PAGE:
By Markos Moulitsas - 10/08/13 10:29 PM EDT
For a bunch who like to drone on and on about the Constitution, it looks like Tea Party Republicans really need to reread their pocket edition.
Laws are passed (and repealed) through a very specific process: a bill passes the House. That bill passes the Senate. The president signs that bill into law or vetoes it; if vetoed, the House and Senate can try to override with a two-thirds majority. Pretty simple in design, actually.
Remember, this isn’t a Republican Party that won a democratic majority anywhere in government. Despite making ObamaCare repeal a major plank of their electoral effort, Republicans handily lost the White House. They lost Senate seats, despite a map tailor-made for Republican pickups. And they retained control of the House only on the strength of their gerrymandering efforts: more than one million more House votes were cast for Democratic candidates than Republican ones in 2012. If ours was a truly representative government, Republicans would be in charge of nothing.
With permanent minority status a very real possibility, Republicans have resorted to more creative ways to assert themselves. Not content to merely obstruct, they’re now trying to move their agenda by shutting down the federal government and threatening global economic collapse by defaulting on the nation’s debt. The supposed party of “personal responsibility” wants to hold the world’s economy hostage unless their demands are met.
And if this situation wasn’t farcical enough, it turns out that there are enough Republican votes in the House to join Democrats in passing a clean bill funding the government — yet Speaker John BoehnerJohn Boehner3 ways the next president can succeed on immigration reform Republican Study Committee elders back Harris for chairman Dems to GOP: Help us fix ObamaCare MORE (R-Ohio) refuses to allow a vote, fearing a right-flank insurrection that would cost him his Speakership.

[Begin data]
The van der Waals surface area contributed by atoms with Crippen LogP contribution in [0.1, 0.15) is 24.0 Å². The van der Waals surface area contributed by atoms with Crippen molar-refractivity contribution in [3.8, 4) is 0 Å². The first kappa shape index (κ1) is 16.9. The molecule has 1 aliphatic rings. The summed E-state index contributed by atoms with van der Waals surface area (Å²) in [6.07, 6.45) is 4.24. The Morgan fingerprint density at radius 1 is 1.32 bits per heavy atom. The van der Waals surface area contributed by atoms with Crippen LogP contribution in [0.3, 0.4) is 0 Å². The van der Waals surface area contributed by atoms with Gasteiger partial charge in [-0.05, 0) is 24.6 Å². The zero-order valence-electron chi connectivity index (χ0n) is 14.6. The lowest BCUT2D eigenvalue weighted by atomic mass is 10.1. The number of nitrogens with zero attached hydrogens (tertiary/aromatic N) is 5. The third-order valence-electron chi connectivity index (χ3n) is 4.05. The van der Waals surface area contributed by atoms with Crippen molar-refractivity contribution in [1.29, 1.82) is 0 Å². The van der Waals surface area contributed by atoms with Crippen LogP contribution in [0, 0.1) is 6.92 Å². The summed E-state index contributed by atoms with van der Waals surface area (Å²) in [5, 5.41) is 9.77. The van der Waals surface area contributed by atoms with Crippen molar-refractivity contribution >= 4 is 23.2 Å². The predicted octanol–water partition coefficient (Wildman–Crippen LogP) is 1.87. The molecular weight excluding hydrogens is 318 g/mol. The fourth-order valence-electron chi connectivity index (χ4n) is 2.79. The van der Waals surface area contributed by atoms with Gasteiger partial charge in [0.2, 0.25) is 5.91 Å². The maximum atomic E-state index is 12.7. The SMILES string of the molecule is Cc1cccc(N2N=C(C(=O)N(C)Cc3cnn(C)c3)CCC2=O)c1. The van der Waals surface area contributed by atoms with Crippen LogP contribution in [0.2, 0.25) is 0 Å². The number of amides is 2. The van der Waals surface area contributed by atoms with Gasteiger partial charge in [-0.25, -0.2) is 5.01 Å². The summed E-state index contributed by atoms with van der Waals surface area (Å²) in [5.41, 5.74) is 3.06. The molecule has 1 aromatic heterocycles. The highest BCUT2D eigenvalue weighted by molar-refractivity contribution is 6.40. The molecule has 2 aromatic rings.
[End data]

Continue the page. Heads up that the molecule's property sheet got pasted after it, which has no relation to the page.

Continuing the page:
Republicans have tried to blame Democrats for this mess, bleating that the president “won’t negotiate,” but really: should a homeowner “negotiate” with an arsonist threatening to burn down her house? If anything, Democrats have been too willing to surrender to the GOP these past five years. As a result, the GOP simply assumed Democrats would once again roll over. After all, it’s Democrats who believe in government. The nihilists in the GOP don’t care.
So Republicans are suddenly stunned by Democratic resolve and unity. “We are really in an unprecedented place,” wrote House Majority Leader Eric CantorEric CantorRyan seeks to avoid Boehner fate on omnibus GOPers fear trillion-dollar vote is inevitable Insiders dominate year of the outsider MORE (R-Va.), bewildered that the president was “refusing to actively engage.” They assumed capitulation, and have no idea how to get themselves out of the crisis they’ve created. The American people, per the polls, certainly don’t back them up.
Consequently, we have the absurd situation where Republicans are screaming for concessions to save face, when the clean budget continuing resolution pegs government spending at levels below what House Budget Committee Chairman Paul RyanPaul RyanStars, lawmakers honor Boys and Girls Club's Youth of the Year The Hill's 12:30 Report Ryan: Pacific deal can't be fixed in time for lame-duck vote MORE’s (R-Wis.) first draconian plan demanded. Republicans have already won the spending battle, yet their inability to take “yes” for an answer has already shut down the government, and will soon threaten the global economy.
Moulitsas is the founder and publisher of Daily Kos.